Soaring

This is not my Halloween costume. In this picture, I am flying a single seat sailplane at an altitude of 27,000 feet, to earn a Diamond altitude badge. Few pilots in the world hold this award.

Gliders have no heaters. The temperature in the cockpit pictured above was well below zero. Gliders are not pressurized either, so you have to use supplemental oxygen above 12,500 feet. Most glider flights in the Northeast happen below 8,000 feet. That's about as high as thermals (warm rising currents of air) will take you on a really good soaring day. To get higher, you need to fly in wave lift, which is readily available in Minden, Nevada, not far from Lake Tahoe. Here, wave lift can carry a glider to world record heights (currently about 50,000 feet for a glider). Winds coming across the pacific hit the mountains of California and are deflected upward into a wave like flow. I rode this flow up to 27,000 feet.

I got my first pilot's license in sailplanes, which are motor-less, sleek, fiberglass airplanes with fantastic glide ratios. I learned in Central Pennsylvania, where we had immediate access to the Appalachian Ridge. The ridge is about 1000 feet high. Prevailing northwesterly winds blow into the ridge and are deflected upwards to create ridge lift. Ridge lift happens at much lower altitudes than wave lift. Ridge, thermal and wave lift are the three natural forces that will keep a glider aloft.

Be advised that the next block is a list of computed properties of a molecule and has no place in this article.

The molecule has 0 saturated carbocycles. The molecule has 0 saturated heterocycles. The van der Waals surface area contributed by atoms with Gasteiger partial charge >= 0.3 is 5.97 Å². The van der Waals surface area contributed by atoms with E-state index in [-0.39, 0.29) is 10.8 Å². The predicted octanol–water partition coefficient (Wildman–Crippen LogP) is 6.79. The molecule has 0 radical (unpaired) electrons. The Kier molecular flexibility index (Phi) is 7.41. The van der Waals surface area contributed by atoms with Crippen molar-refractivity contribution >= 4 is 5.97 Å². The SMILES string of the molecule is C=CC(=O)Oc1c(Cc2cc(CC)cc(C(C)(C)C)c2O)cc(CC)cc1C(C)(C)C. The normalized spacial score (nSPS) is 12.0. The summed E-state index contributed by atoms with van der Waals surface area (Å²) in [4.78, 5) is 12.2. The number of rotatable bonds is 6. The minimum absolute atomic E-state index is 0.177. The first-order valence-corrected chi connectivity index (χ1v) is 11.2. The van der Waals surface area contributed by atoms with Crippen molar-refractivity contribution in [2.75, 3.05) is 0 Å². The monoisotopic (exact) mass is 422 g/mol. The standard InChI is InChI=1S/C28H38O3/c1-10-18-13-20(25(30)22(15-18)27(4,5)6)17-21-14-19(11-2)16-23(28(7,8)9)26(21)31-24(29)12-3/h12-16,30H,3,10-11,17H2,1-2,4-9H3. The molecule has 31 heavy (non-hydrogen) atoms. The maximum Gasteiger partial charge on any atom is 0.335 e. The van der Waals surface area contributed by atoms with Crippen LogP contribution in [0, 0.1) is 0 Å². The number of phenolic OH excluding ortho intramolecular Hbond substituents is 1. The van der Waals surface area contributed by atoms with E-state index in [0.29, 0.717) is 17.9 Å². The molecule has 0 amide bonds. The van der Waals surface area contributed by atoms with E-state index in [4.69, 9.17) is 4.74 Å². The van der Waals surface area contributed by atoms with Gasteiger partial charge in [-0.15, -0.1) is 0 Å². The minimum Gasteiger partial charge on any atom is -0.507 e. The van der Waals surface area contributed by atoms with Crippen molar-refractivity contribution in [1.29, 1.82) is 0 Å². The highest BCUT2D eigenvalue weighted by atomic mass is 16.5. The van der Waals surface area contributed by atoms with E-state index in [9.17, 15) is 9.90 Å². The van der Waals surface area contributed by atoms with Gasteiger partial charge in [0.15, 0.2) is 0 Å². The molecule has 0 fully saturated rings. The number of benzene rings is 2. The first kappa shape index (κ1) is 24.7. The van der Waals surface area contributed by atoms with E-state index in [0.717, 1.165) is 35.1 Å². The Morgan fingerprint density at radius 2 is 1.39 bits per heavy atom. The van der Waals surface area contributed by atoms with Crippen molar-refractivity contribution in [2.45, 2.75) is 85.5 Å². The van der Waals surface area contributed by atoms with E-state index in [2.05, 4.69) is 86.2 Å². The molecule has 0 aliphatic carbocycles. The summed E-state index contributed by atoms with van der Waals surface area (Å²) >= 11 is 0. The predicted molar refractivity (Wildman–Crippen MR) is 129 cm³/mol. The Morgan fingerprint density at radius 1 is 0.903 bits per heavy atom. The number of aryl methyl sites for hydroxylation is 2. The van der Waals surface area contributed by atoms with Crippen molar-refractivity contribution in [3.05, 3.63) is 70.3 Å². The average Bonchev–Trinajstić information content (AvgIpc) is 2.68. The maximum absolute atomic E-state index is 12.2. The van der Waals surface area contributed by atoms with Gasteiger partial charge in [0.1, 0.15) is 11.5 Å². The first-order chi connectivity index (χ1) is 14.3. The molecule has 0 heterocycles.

On a good day you can ride ridge lift for hours. Thus we could fly great distances in powerless flight with only a short tow from a motorized plane. If you've seen "The Thomas Crowne Affair," the ridge gliding footage was shot in Central PA, in a glider from my home gliderport.

My longest glider flight was about 250 miles. It took all day. The biggest ridge running challenge is jumping gaps in the ridge; you have to ride a thermal upward before you attempt to fly across the area where there is no ridge deflecting wind upward. If the thermals are weak, you do your best to milk the lift for every foot of altitude and then you make a leap of faith that you are high enough to fly across the gap. If you are wrong, you land in a farmer's field in the middle of the gap. Then you call your friends and ask them to drive down with a glider trailer and pick you up.

Glider wings come off for easy transport (only when you are on the ground) but I was fortunate to never have to ask my peers to make a long drive to retrieve me. I found it invigorating to be a long way from home in an airplane without an engine and to know (hopefully) that natural forces could guide me home.

For more information about soaring, visit The Soaring Society of America at: http://www.ssa.org

Don't try what this guy really did (though it was quite an adventure!)


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